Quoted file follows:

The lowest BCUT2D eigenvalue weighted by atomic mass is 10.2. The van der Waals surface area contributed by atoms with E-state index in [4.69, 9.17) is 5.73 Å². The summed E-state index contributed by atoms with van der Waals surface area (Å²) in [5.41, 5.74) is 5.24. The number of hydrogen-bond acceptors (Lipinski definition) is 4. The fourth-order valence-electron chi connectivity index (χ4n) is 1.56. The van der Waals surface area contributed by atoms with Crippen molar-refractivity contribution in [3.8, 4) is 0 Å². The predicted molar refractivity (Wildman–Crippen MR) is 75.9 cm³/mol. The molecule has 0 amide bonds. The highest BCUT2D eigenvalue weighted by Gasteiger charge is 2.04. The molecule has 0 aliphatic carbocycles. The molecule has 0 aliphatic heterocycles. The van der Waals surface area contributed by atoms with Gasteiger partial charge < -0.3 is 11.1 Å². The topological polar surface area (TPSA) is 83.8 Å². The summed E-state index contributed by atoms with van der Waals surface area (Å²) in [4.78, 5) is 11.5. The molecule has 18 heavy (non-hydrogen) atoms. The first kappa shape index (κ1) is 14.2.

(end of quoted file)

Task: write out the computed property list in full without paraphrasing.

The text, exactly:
The lowest BCUT2D eigenvalue weighted by atomic mass is 10.2. The van der Waals surface area contributed by atoms with E-state index in [4.69, 9.17) is 5.73 Å². The summed E-state index contributed by atoms with van der Waals surface area (Å²) in [5.41, 5.74) is 5.24. The number of hydrogen-bond acceptors (Lipinski definition) is 4. The fourth-order valence-electron chi connectivity index (χ4n) is 1.56. The van der Waals surface area contributed by atoms with Crippen molar-refractivity contribution in [3.8, 4) is 0 Å². The predicted molar refractivity (Wildman–Crippen MR) is 75.9 cm³/mol. The molecule has 0 amide bonds. The highest BCUT2D eigenvalue weighted by Gasteiger charge is 2.04. The molecule has 0 aliphatic carbocycles. The molecule has 0 aliphatic heterocycles. The van der Waals surface area contributed by atoms with Gasteiger partial charge < -0.3 is 11.1 Å². The topological polar surface area (TPSA) is 83.8 Å². The summed E-state index contributed by atoms with van der Waals surface area (Å²) in [4.78, 5) is 11.5. The molecule has 18 heavy (non-hydrogen) atoms. The first kappa shape index (κ1) is 14.2.